My skill seems to be blending the animation style of Japan as I know it to be with that of American animation to create something new and special.

Akiko: What software packages do you use for animation?
Shuichi: Maya is my main tool.

Akiko: Did you go to school to learn animation or did you learn this skill by constant practice and discipline?
Shuichi: Yes. I went to school for animation for six months but it was only giving me the basics. I have been learning at home since graduation. I am always taking my skill to the next level.

Akiko: How did you find yourself at Luminetik Animation Studio?
Shuichi: I actually saw an ad at Animation World Network (AWN.com). Actually, my friend told me about the article…

Akiko: Can you explain some of the beautiful work you have done at Luminetik from modeling, animation, lighting and your TD skills?
Shuichi: At first I did basic animation on a test project to see what my skill level was so they could fit me in the pipeline in the right place. Once I finished this test, Luminetik was very surprised that I had a special touch they were looking for in their computer animated short “Kuriocity”. I ended up being a lead animator on the character Ruby and refined some rough key frames to help bring Ruby to life. Luminetik was looking for a unique style that was nothing like the typical “pose to pose” style. They wanted something that looked natural but was exaggerated at the right points to seem more life like then realistic motion. I seem to have this style without intention that became a new style of animation for Luminetik. Luminetik has a obsessive detail to motion.
A stylized atmosphere was developed that dared to be dark and mysterious rather then over lit scenes common in animation. The lighting was so dramatic to enhance the animation of the character. There are times when things looks like they go to a complete black in areas and there is not light. All of this is done on purpose. I was used in every part of the pipeline as I seem to know Maya in all the areas that they used Maya for. I have been called “jack of all trades” …LOL.

Akiko: What do you prefer to do more? Lighting, animation, modeling?
Shuichi: I love doing animation, as it is very challenging. I do like to model and create new stylized characters. I don’t think my strength is in lighting but with good direction I seem to grasp the feeling from the Director immediately.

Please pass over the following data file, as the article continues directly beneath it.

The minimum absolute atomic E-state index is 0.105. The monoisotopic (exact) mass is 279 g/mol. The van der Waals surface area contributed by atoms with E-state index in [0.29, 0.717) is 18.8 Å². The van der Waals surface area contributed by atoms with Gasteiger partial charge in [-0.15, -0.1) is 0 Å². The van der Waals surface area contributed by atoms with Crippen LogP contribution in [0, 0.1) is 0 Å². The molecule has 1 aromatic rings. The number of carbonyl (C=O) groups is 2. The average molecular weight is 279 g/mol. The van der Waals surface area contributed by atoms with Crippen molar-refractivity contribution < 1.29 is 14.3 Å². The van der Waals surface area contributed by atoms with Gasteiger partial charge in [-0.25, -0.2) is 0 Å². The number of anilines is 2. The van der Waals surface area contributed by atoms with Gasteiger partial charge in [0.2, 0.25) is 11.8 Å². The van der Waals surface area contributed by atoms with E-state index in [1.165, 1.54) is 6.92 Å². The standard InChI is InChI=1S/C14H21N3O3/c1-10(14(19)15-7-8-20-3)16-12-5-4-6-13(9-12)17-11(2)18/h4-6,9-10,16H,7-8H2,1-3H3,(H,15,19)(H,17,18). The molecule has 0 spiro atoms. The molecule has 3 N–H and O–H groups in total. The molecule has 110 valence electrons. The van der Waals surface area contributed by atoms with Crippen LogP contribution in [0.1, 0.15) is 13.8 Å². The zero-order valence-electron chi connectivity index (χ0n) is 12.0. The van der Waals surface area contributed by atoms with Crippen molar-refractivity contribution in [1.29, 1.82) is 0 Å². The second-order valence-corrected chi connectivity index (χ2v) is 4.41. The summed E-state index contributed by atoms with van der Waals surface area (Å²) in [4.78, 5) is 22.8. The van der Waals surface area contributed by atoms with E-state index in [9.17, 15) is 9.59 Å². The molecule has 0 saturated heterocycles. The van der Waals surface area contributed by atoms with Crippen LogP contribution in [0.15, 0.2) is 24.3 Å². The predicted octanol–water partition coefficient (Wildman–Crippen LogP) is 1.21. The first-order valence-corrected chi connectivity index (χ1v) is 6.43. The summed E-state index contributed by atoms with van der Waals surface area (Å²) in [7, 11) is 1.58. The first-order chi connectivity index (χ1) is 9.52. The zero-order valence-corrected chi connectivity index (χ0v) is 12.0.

Akiko: What are some of the things that you have found to be hard to do on the current production of Luminetik’s short “Kuriocity”?
Shuichi: Besides English…LOL …The color. I have learned a new skill about color theory and the use of color to convey emotion to the audience. Japanese animation and American animation do vary in these choices. The co-director of the film sat with me to help me build custom palettes. Once it was done, I realized how beautiful it looked had a lot to do with color choices.

Akiko: What do you think of “Kuriocity” now that you have seen it rendered?
Shuichi: I think the camera work, lighting, and the color function make this a very dramatic looking film. I love it.

Akiko: Can you tell us what was the shot you liked the most in the film?
Shuichi: It is a shot that Ruby runs through a hallway with RED CITY.
This shot is so beautiful.

Akiko: Which shot did you think was most difficult?
Shuichi: No shot on this film was easy…I found animating a female character to be a very big challenge. I am a male who in life has dealt primarily with the way men move. I had to learn a lot about how women move in this movie. Ruby also had a very stylized movement due to her character that made it a major hurdle when doing certain types of movement.
I was lucky the co-director on this film is a woman and she helped me to understand how girls move. I know a lot more then I ever did before starting this production.

Akiko: Where do you see the future of animation in motion pictures, games and other content?